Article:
Minneapolis American Indian Center

Xcel worked collaboratively with each host site to co-create a project design that best meets the needs of each community. All three RMP sites will have rooftop solar systems that are connected to a battery and electric gear to interconnect and enable islanding from the surrounding distribution system. “Islanding” is a term used to describe a distributed energy generator (such as solar and storage) to continue to power a location even if the external electric grid is offline. The combination of these technologies will allow each site to generate their own electricity with their solar panels and store it for future use with the battery, enabling these communities to become resilient through shocks to the larger grid.

The RMP will provide a variety of benefits to their communities—including emissions reductions, increased resilience and community building, and reduced energy burden. These community benefits are especially important for the RMP sites, as each site is in the highest bracket for poverty concentration and BIPOC representation within Xcel’s service territory.

Resiliency hubs benefit community and expand utility expertise

Xcel has designated each site as a “resiliency hub,” meaning the sites are designed to support communities and coordinate distribution services before, during, and after a natural hazard event. The three chosen RMP sites will serve as important gathering spaces for community members during these hazard events and provide a safe location for communities to have access to air conditioning when the surrounding grid shuts down due to hot summer temperatures. Resiliency hubs have become increasingly common in cities across the country as battery technology has advanced, and these three sites will be the first resiliency hubs in Minnesota.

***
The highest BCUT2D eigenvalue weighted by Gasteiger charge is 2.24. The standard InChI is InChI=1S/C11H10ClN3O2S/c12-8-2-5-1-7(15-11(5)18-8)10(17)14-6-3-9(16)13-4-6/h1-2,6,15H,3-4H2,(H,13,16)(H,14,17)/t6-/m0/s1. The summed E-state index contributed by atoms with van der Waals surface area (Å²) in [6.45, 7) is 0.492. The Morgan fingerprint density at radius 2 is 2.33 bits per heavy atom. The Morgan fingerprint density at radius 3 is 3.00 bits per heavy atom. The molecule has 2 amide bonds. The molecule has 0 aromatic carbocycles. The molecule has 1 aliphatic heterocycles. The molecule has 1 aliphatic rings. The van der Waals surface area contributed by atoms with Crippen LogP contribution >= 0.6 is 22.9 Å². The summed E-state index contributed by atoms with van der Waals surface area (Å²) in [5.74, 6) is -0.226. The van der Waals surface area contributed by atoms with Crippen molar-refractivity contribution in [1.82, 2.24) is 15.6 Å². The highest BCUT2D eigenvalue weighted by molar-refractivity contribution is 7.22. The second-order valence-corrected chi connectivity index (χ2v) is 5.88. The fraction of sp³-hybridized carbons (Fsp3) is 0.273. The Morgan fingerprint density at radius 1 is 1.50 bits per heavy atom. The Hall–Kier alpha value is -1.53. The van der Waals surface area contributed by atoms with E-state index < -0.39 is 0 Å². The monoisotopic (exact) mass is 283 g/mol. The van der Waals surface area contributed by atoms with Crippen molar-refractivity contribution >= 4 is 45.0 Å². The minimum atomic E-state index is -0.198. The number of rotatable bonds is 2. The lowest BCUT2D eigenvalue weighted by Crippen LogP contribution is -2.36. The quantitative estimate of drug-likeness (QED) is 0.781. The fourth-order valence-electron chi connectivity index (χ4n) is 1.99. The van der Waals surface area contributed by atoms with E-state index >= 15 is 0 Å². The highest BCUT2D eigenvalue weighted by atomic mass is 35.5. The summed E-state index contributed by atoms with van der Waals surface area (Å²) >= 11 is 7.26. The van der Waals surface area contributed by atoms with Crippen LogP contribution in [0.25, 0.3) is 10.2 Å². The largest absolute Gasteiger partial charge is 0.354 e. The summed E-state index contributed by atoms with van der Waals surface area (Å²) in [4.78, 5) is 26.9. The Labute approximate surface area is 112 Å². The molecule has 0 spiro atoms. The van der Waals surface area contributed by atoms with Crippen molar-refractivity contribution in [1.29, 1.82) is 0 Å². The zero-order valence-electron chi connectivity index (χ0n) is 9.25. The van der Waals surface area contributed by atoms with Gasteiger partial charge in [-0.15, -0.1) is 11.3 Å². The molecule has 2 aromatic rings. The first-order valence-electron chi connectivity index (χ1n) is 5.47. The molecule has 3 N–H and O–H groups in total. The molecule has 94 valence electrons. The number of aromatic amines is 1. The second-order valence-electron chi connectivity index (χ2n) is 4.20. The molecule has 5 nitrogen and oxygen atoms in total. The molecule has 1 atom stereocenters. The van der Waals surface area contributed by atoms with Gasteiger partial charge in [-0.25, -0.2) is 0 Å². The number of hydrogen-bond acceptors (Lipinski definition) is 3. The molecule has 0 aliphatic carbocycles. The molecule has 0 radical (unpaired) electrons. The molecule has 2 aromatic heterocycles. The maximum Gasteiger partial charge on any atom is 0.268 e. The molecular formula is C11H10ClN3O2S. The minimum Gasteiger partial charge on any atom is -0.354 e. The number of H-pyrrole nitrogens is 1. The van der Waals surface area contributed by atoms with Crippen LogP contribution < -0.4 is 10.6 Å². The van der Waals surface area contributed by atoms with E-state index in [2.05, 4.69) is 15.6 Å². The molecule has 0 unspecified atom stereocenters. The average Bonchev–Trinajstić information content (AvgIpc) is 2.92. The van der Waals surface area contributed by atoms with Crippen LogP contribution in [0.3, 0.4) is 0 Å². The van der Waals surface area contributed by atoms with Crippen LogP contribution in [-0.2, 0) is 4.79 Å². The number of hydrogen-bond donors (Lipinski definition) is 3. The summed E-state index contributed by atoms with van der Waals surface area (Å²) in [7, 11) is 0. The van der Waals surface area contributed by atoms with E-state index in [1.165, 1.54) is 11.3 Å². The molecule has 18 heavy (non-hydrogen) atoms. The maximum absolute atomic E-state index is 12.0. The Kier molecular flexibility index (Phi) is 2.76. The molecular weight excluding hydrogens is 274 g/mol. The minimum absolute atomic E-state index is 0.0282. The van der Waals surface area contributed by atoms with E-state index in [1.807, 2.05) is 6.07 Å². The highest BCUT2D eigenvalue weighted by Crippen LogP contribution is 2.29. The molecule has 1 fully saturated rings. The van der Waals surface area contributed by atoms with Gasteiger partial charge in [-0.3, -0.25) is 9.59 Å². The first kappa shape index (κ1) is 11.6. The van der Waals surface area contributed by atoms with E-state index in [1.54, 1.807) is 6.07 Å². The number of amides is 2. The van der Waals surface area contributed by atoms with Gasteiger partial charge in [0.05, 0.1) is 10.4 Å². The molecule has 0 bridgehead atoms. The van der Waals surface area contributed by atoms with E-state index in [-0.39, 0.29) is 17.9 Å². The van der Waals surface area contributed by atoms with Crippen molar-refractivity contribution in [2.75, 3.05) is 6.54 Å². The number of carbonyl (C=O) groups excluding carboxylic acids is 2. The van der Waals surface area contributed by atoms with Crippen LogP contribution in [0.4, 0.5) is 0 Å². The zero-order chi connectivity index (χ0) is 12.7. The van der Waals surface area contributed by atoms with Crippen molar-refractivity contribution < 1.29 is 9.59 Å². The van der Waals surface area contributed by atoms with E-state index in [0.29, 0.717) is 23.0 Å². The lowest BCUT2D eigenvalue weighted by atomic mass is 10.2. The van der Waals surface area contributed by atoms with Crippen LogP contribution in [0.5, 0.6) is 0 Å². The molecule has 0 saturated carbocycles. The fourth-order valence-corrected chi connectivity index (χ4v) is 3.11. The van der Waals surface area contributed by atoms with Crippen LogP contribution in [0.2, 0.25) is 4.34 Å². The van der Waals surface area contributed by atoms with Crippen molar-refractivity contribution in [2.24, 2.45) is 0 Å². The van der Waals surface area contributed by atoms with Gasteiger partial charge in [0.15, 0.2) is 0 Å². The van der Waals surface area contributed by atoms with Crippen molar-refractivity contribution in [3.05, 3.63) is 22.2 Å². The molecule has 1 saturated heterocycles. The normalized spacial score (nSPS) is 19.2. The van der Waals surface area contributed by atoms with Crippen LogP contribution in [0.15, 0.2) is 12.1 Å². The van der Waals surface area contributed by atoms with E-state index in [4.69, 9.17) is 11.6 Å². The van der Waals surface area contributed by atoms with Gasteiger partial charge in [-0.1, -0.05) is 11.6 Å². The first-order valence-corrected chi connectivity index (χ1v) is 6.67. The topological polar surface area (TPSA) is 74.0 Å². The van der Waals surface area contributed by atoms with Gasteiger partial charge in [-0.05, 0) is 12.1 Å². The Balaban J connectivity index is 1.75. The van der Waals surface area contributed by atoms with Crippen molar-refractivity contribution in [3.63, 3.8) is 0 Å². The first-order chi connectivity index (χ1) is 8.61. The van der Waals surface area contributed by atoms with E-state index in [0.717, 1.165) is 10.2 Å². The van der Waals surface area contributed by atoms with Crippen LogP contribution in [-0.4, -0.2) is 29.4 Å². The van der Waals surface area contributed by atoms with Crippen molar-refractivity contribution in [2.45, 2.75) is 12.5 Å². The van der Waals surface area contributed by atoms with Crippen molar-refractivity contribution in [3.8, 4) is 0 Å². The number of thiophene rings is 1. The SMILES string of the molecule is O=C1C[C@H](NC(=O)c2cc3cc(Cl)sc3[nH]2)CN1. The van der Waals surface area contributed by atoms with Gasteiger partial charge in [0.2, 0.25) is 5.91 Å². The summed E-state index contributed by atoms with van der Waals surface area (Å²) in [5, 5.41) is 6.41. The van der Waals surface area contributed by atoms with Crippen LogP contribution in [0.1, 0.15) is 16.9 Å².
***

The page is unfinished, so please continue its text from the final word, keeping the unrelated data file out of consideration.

While the community benefits of the RMP are clear, Fresh Energy also believes Xcel has much to gain from the project as well. Xcel has the opportunity to advance its experience in owning and managing the battery systems and microgrid controls, and learnings from the pilot will inform future projects in other communities both inside and outside of Xcel’s service territory. Fresh Energy’s recommendations that were adopted by the Commission advocated for Xcel to include additional metrics in its annual reports on the RMP—including community feedback from sites and how the RMP is being informed from previous Xcel resiliency programs in its other service territories.

What’s next for Xcel’s planning?

Overall, Fresh Energy is excited about the outcomes from Xcel’s IDP, as the adopted decisions will bring increased stakeholder involvement in the distribution planning process, better alignment between the IDP and IRP processes, and enhanced forecasting that includes more electrification scenarios into Xcel’s planning. We are also pleased to see the RMP project move forward. It has set the standard for co-creation between a utility and communities and has the potential to serve as a model for resiliency hub projects across the state.

We are looking forward to engaging in a forthcoming “equity docket” later this summer at the Commission which will require Xcel to report on how it is engaging in and incorporating equity into its IDP and IRP planning. Fresh Energy sees significant opportunity for growth in this process and is excited to be involved in the discussion.